Gastrointestinal symptoms should be monitored amid coronavirus outbreak, doctors say

As the fight against the coronavirus ramps up, The American College Of Gastroenterology based in Bethesda is trying to push out an important message about how the virus is being transmitted and detected. 

The institute that represents thousands of doctors from around the world has been studying cases out of Wuhan, and some cases in the U.S., and found that coronavirus may present with not only respiratory symptoms, which has been the main messaging, but with GI symptoms, mainly diarrhea.

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"We're getting the information as its coming out of Wuhan, and Italy and other places... and learning that the GI tract plays a greater role than thought previously," said Dr. Mark Pochapin, the Director of Gastroenterology at NYU and President of American College of Gastroenterology. 

Novel coronavirus symptoms according to the CDC seem to be mostly focused on fever, cough, and shortness of breath.

But Dr. Pochapin says there should be another focus.

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"It's important to recognize that diarrhea may be more commonly seen early on in the presentation of Covid 19. And this is something we’re not really accounting for when we take a history we’re looking at fever and respiratory symptoms. So people should be aware of this," said Dr. Pochapin.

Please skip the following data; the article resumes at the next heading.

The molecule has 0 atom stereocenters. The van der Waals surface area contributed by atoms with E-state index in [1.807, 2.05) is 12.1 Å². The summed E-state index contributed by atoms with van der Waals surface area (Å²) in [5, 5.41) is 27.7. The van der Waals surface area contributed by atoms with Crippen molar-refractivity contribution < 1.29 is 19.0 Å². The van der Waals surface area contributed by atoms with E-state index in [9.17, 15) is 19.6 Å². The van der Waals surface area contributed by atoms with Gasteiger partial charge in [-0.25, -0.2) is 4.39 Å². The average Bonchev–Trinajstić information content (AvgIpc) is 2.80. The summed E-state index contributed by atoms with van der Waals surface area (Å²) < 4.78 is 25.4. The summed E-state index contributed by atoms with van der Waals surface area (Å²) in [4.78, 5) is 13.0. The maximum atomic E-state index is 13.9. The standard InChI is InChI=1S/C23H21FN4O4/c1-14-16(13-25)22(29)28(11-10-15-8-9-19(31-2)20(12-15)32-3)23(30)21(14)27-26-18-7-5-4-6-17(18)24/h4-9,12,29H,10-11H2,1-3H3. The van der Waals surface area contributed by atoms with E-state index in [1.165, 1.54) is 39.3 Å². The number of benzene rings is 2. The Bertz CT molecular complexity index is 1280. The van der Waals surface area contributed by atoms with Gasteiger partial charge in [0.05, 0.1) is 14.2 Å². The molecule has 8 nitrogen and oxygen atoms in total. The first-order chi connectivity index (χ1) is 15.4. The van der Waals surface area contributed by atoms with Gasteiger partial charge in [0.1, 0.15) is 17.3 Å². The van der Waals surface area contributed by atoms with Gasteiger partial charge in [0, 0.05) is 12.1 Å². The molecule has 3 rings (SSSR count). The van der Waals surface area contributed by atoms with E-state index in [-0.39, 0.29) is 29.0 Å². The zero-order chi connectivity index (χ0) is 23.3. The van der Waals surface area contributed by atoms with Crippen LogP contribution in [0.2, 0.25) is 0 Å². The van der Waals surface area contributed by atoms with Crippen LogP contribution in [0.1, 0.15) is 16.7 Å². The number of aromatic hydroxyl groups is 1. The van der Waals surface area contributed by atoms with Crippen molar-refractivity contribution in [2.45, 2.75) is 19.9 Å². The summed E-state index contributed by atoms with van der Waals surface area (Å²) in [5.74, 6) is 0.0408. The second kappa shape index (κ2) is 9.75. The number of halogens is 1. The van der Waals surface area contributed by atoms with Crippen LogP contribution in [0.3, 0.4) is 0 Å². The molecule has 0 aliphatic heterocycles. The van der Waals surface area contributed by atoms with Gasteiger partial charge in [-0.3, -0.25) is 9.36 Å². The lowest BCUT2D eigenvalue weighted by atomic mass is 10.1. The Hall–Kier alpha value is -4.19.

This is significant because the doctors says early detection is key and some cases could be missed. He says about 50% of the 200 Covid 19 cases studied out of Wuhan had presented diarrhea even before respiratory symptoms showed up.

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This illustration, created at the Centers for Disease Control and Prevention (CDC), reveals ultrastructural morphology exhibited by coronaviruses, including the novel coronavirus identified as the cause of an outbreak of respiratory illness first det (Photo by Smith Collection/Gado/Getty Images)

So what do these findings mean for someone who develops diarrhea now?

"Truthfully diarrhea is so common, we shouldn’t panic, but I think it has to be put in the bigger picture. Did they have contact with anyone who had exposure? Perhaps they can self-quarantine just to see how their symptoms progress," he said.

The Doctor says while there’s been a lot of discussion about the respiratory spread of this virus through droplets, there’s also the potential for fecal-oral transmission.


"The virus is in the stool. And it’s possible after using the bathroom we can contaminate a door nob a table top. If we touch somebody. That’s why it’s critical we wash our hands," said Pochapin.

He says understanding how this virus presents and spreads is key.

The institute is hoping the CDC can make note of their findings, and that clinicians can identify patients with GI symptoms and monitor them.